April 14th, 2007

Hollywood's Smoke Alarm

By Jeffrey Kluger
Time Magazine

The American screen has long been a smoky place, at least since 1942’s Now, Voyager, in which Bette Davis and Paul Henreid showed how to make and seal a romantic deal over a pair of cigarettes that were smoldering as much as the stars. Today cigarettes are more common onscreen than at any other time since midcentury: 75% of all Hollywood films--including 36% of those rated G or PG--show tobacco use, according to a 2006 survey by the University of California, San Francisco.

Audiences, especially kids, are taking notice. Two recent studies, published in Lancet and Pediatrics, have found that among children as young as 10, those exposed to the most screen smoking are up to 2.7 times as likely as others to pick up the habit. Worse, it’s the ones from nonsmoking homes who are hit the hardest, perhaps because they are spared the dirty ashtrays and musty drapes that make real-world smoking a lot less appealing than the sanitized cinematic version.

Now the Harvard School of Public Health (HSPH)--the folks behind the designated-driver campaign--are pushing to get the smokes off the screen. “Some movies show kids up to 14 incidents of smoking per hour,” says Barry Bloom, HSPH’s dean. “We’re in the business of preventing disease, and cigarettes are the No. 1 preventable cause.”

If there’s one thing health experts know, it’s that you don’t influence behavior by telling people what to do. You do it by exposing them to enough cases of people behaving well that it creates a new norm. What made the designated-driver concept catch on in the 1980s was partly that Harvard and the ad agencies it worked with persuaded TV networks to slip the idea into their shows. There’s a reason a designated-driver poster appeared in the bar on Cheers, and it’s not because it made the jokes funnier.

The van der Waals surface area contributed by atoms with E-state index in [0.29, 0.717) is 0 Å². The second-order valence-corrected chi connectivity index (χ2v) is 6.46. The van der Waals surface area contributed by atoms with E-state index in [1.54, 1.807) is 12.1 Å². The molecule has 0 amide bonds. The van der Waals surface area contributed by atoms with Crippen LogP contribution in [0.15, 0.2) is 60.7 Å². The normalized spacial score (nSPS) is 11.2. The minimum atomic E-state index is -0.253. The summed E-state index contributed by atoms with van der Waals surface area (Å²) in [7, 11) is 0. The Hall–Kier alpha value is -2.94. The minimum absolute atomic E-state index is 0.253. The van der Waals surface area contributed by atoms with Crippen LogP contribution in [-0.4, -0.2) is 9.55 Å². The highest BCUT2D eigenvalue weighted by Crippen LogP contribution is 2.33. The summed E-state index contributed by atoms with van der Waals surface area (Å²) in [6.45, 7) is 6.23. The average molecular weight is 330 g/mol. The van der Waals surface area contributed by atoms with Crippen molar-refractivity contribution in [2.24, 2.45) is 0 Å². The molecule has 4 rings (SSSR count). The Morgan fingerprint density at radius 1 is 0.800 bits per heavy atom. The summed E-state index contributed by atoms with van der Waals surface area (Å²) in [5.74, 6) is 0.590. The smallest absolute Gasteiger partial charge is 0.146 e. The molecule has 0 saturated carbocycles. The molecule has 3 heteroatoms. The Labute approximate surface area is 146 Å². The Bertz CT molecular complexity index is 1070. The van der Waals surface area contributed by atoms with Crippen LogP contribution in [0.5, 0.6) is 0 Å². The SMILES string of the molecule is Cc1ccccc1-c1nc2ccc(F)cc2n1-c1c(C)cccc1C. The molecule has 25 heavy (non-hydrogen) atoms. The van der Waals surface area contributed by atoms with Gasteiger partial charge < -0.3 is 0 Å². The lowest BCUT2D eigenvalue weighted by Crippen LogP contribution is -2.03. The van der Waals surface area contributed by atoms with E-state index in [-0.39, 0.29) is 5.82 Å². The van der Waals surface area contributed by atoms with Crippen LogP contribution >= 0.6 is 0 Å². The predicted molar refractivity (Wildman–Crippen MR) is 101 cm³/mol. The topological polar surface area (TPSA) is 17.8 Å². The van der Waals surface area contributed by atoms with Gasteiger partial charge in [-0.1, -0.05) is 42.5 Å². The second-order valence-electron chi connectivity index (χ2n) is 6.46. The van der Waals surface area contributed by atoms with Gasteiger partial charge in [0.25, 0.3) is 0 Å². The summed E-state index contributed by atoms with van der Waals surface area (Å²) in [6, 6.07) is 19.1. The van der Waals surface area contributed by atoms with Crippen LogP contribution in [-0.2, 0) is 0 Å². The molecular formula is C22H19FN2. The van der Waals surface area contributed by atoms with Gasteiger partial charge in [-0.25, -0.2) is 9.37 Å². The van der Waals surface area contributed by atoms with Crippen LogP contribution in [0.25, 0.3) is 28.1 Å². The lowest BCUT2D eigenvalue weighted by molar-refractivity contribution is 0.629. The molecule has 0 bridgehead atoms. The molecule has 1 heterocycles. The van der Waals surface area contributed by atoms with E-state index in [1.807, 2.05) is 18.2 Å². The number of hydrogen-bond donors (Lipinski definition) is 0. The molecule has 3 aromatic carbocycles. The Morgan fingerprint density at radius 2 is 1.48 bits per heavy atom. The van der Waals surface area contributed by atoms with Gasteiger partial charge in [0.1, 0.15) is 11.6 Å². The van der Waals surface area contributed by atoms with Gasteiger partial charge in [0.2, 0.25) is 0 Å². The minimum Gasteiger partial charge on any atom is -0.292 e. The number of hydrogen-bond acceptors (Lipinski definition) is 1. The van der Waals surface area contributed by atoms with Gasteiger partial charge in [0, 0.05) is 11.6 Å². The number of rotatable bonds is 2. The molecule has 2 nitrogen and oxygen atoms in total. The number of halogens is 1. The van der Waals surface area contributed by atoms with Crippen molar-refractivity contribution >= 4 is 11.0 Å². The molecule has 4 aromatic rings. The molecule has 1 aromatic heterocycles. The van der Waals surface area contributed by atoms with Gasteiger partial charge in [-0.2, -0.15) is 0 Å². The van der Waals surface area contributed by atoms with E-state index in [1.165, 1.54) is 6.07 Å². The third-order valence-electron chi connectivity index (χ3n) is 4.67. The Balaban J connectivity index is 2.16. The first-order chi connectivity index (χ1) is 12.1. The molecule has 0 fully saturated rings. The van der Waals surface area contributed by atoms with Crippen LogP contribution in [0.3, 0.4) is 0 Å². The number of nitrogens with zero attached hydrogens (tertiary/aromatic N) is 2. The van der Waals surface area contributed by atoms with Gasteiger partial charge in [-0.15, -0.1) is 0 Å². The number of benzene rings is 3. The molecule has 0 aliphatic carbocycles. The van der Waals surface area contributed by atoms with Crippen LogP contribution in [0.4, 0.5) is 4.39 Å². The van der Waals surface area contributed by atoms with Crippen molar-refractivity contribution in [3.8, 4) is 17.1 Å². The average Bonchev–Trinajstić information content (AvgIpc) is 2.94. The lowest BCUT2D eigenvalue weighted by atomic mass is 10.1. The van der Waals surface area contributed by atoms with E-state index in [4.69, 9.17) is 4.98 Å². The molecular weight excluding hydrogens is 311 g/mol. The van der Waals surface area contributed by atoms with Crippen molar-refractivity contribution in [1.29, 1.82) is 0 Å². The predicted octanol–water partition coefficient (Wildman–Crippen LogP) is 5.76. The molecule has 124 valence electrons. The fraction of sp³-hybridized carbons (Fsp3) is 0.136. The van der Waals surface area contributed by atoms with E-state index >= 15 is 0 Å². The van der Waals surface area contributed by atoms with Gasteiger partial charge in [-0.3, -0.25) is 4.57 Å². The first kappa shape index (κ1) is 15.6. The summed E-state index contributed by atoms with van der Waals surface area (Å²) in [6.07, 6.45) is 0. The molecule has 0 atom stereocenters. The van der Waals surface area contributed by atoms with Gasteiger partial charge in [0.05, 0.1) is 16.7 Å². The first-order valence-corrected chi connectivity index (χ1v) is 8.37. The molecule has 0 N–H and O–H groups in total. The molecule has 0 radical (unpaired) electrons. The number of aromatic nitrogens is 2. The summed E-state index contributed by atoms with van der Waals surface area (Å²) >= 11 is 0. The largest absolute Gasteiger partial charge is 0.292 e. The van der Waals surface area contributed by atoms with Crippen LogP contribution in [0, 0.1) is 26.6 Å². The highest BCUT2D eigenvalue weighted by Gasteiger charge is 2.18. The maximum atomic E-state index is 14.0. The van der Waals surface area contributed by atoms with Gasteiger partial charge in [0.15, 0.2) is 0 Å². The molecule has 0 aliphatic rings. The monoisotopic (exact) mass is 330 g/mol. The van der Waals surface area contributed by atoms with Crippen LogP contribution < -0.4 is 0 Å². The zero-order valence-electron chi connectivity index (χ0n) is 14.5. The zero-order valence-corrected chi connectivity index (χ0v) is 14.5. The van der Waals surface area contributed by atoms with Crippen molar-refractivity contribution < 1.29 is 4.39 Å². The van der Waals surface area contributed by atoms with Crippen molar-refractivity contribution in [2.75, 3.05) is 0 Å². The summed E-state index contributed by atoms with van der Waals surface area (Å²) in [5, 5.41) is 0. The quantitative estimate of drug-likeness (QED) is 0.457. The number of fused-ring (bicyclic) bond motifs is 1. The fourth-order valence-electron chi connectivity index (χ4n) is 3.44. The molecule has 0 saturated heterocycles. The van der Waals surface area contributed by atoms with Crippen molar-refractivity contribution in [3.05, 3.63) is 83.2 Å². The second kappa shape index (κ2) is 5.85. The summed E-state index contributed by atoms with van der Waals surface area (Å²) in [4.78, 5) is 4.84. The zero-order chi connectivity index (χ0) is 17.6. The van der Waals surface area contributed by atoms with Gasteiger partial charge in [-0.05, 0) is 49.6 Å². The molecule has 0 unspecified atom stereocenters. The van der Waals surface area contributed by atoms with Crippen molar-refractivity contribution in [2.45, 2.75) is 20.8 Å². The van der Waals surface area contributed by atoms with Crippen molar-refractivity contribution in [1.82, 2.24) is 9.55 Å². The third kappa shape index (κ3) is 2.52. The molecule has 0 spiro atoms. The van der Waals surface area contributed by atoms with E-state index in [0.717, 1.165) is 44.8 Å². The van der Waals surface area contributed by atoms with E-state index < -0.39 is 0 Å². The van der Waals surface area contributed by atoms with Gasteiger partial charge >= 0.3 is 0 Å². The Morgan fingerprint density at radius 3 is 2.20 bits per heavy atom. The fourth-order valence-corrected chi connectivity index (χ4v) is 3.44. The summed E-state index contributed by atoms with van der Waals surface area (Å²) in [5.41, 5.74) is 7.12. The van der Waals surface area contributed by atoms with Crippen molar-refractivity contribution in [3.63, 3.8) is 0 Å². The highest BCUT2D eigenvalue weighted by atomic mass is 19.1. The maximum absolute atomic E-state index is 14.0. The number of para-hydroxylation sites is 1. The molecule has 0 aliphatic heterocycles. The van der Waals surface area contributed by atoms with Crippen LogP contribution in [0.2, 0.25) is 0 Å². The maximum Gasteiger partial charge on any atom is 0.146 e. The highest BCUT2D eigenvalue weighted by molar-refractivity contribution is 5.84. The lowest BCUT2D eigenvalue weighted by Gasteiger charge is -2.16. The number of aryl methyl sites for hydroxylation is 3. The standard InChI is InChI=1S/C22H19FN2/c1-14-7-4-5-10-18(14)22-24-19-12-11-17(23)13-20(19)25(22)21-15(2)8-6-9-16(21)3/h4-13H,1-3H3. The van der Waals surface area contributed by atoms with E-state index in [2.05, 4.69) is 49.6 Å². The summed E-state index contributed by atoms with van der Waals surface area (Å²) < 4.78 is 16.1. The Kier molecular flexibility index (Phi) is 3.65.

“The idea appeared in 160 prime-time episodes over four years,” says Jay Winsten, HSPH’s associate dean. “Drunk-driving fatalities fell 25% over the next three years.”

Harvard long believed that getting cigarettes out of movies could have as powerful an effect, but it wouldn’t be easy. Cigarette makers had a history of striking product-placement deals with Hollywood, and while the 1998 tobacco settlement prevents that, nothing stops directors from incorporating smoking into scenes on their own.

In 1999 Harvard began holding one-on-one meetings with studio execs trying to change that, and last year the Motion Picture Association of America flung the door open, inviting Bloom to make a presentation in February to all the studios. Harvard’s advice was direct: Get the butts entirely out, or at least make smoking unappealing.

A few films provide a glimpse of what a no-smoking--or low-smoking--Hollywood would be like. Producer Lindsay Doran, who once helped persuade director John Hughes to keep Ferris Bueller smoke-free in the 1980s hit, wanted to do the same for the leads of her 2006 movie Stranger Than Fiction. When a writer convinced her that the character played by Emma Thompson had to smoke, Doran relented, but from the way Thompson hacks her way through the film and snuffs out her cigarettes in a palmful of spit, it’s clear the glamour’s gone. And remember all the smoking in The Devil Wears Prada? No? That’s because the producers of that film kept it out entirely--even in a story that travels from the U.S. fashion world to Paris, two of the most tobacco-happy places on earth. “No one smoked in that movie,” says Doran, “and no one noticed.”

Such movies are hardly the rule, but the pressure is growing. As Harvard closes in from one side, a dozen health groups including the American Medical Association are calling for reduction of smoking in movies and on TV, and 41 state attorneys general have signed a letter seeking public-service ads at the beginning of any DVD that includes smoking. Like smokers, studios may conclude that quitting the habit is not just a lot healthier but also a lot smarter.

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